Wednesday, April 6, 2016

Decided not to build a NAS... well sort of

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Image courtesy Buffalotech

Does it mean that I am going to buy an off-the-shelf NAS unit?
No. It just does not work for me.

Does it mean that I have given up on a NAS?
Not that either.

Then what?

To be honest, after checking the prices of the components that would go into a custom NAS build, I almost gave up the idea of setting up a NAS: building or buying. A decent NAS that would satisfy all of my requirements would cost about $550-600. And that too, is with the lowest prices I could find.

At one time, I even thought of getting a bigger case like the Fractal Design Core 500 (19.5 litres) or Define Nano S (26.8 litres!) or the Phanteks Enthoo Evolv Mini (34 litres!!). But I still cannot keep the main PC running 24/7 as it would eat up a lot of electricity with the overclocked Core i7 4790K CPU and the GTX 970. I have heard that the electricity bills are pretty crazy in Australia.

If you want me to remind you why am not a fan of off-the-shelf NAS units, that is because I do not like their use of proprietary file systems. This means two things. One, I would not be able to access my data if something happens to the NAS. Two, I would not be able to use my existing drives as is which means that I would have to format them to use them. I can format one drive first, transfer the data on the other drive using the HDD enclosure plugged into the laptop, then format the other drive, copy back the data. But that means, even for a few hours (I don't think it will really be few. It will take a whole weekend at least), I will not be having a backup of my data. Things will go wrong when you least expect that to happen (Murphy’s law anyone?), and this moment is the ideal time for mother nature to show her wrath. I do not want to take that risk. My data is so precious.

So as we stand, off-the-shelf NAS units are no go. Building a NAS is also a no go. Buying a case to house at least two 3.5" drives and an SSD seems to be the only option.

Or, is it?

What if I can buy a cheap compact server box that can run Windows on it? Are there such servers around?

Lo and behold the MicroServers from HP, the most current version being the MicroServer Gen 8. It is fairly compact and it supports four 3.5" hard drives. There is support for a slim optical drive and most people use an SSD in its place. It does not have Wi-Fi support but I can easily add an add-in card or a USB dongle to get the same functionality. It has only one expansion slot though, but it has a separate processor for remote management tasks which also happen to provide a virtual KVM which permits controlling the server over the network from another PC with a lot of control. The best news is that it can be had for $289 in Australia. So I decided for go with it. (It is less than half the price of what I would have had to pay if I wanted to build one myself.)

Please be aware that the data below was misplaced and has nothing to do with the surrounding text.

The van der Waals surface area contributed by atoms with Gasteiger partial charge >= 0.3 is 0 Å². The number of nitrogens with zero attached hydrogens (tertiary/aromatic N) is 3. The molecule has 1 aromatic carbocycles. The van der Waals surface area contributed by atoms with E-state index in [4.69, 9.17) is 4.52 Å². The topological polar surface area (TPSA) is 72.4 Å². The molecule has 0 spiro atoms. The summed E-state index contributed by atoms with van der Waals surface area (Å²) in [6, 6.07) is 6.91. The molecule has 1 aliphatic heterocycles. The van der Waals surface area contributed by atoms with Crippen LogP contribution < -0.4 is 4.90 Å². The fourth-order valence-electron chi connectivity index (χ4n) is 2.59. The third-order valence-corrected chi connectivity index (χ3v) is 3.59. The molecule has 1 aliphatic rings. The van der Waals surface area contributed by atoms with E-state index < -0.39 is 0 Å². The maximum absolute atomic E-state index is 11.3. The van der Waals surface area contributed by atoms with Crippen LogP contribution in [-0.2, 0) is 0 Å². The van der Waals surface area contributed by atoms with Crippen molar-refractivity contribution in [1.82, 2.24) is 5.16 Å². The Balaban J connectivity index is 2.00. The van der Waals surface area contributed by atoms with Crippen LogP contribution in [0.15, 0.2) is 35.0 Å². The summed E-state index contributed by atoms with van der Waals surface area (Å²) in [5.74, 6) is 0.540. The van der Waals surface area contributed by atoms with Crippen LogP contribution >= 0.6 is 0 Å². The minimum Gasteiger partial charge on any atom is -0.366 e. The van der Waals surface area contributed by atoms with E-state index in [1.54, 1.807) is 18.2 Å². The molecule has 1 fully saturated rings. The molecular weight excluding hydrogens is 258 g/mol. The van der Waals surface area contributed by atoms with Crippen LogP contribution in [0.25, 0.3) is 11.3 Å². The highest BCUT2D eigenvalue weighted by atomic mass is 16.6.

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However, there are a few additional costs associated with it. I knew about them before I bought the server so they did not come as surprises.

  1. I would need an SSD for the OS and tools, Cheapest 120GB SSD should do. I could find a SanDisk drive for $57 on the same store. I should have kept my old SSDs! You never know when one would become handy.
  2. I need to buy the Advanced iLO4 License to harness the full potential of that dedicated processor and KVM, which can be expensive if you go through the regular routes, but it is possible to buy a license on eBay for $26. (link)
  3. I have to buy a FDD male to SATA power converter because the power plug provided for the slim optical drive has a FDD connector. These are very hard to find. You can find few on eBay but with shipping, even the cheapest one would cost list $20! But luckily, I found one for $3 on aliexpress with free shipping. (link)

So the grand total is $375. By going this route, I managed to save more than $200.

The above additions will get you started, but there is one big problem, which will come up at some point. The server comes with only 2GB RAM. And it needs Unbuffered ECC DDR3 RAM. So upgrading the RAM would be expensive. I can buy a Kingston 8GB stick (model number KVR16E11/8I) for $89 on sale (usual price $149), which is still a huge fraction of the overall cost of the server. So I will try to live with the 2GB for the time being and keep a keen eye out for deals on RAM on ozbargain.com.au.

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